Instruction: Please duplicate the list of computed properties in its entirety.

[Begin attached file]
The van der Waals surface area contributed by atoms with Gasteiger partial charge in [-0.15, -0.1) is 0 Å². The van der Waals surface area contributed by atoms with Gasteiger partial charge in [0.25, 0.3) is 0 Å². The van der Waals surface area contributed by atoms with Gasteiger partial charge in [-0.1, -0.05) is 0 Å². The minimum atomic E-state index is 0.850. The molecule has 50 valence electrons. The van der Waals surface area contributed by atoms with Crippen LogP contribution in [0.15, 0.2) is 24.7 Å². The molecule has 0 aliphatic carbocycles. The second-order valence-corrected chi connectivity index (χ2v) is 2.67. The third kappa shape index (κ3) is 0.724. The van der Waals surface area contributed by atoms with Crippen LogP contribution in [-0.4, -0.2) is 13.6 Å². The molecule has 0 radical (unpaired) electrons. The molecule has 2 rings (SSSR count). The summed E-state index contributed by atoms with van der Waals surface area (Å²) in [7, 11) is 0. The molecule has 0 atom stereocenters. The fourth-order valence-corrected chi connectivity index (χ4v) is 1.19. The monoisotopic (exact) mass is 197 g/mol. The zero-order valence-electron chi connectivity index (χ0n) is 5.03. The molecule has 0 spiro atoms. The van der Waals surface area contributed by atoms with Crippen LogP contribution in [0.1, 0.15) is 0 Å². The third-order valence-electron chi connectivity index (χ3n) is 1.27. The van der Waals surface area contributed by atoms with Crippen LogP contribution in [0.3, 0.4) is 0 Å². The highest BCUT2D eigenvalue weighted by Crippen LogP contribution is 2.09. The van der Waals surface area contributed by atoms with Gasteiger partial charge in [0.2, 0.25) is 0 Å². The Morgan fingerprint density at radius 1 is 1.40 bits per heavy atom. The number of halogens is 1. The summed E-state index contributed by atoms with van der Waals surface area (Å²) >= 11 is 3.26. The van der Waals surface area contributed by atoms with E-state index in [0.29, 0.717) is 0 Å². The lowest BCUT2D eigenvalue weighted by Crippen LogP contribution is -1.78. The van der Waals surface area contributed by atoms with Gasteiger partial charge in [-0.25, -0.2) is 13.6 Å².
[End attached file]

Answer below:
The van der Waals surface area contributed by atoms with Gasteiger partial charge in [-0.15, -0.1) is 0 Å². The van der Waals surface area contributed by atoms with Gasteiger partial charge in [0.25, 0.3) is 0 Å². The van der Waals surface area contributed by atoms with Gasteiger partial charge in [-0.1, -0.05) is 0 Å². The minimum atomic E-state index is 0.850. The molecule has 50 valence electrons. The van der Waals surface area contributed by atoms with Crippen LogP contribution in [0.15, 0.2) is 24.7 Å². The molecule has 0 aliphatic carbocycles. The second-order valence-corrected chi connectivity index (χ2v) is 2.67. The third kappa shape index (κ3) is 0.724. The van der Waals surface area contributed by atoms with Crippen LogP contribution in [-0.4, -0.2) is 13.6 Å². The molecule has 0 radical (unpaired) electrons. The molecule has 2 rings (SSSR count). The summed E-state index contributed by atoms with van der Waals surface area (Å²) in [7, 11) is 0. The molecule has 0 atom stereocenters. The fourth-order valence-corrected chi connectivity index (χ4v) is 1.19. The monoisotopic (exact) mass is 197 g/mol. The zero-order valence-electron chi connectivity index (χ0n) is 5.03. The molecule has 0 spiro atoms. The van der Waals surface area contributed by atoms with Crippen LogP contribution in [0.1, 0.15) is 0 Å². The third-order valence-electron chi connectivity index (χ3n) is 1.27. The van der Waals surface area contributed by atoms with Crippen LogP contribution in [0.3, 0.4) is 0 Å². The highest BCUT2D eigenvalue weighted by Crippen LogP contribution is 2.09. The van der Waals surface area contributed by atoms with Gasteiger partial charge in [0.2, 0.25) is 0 Å². The Morgan fingerprint density at radius 1 is 1.40 bits per heavy atom. The number of halogens is 1. The summed E-state index contributed by atoms with van der Waals surface area (Å²) >= 11 is 3.26. The van der Waals surface area contributed by atoms with E-state index in [0.29, 0.717) is 0 Å². The lowest BCUT2D eigenvalue weighted by Crippen LogP contribution is -1.78. The van der Waals surface area contributed by atoms with Gasteiger partial charge in [-0.25, -0.2) is 13.6 Å².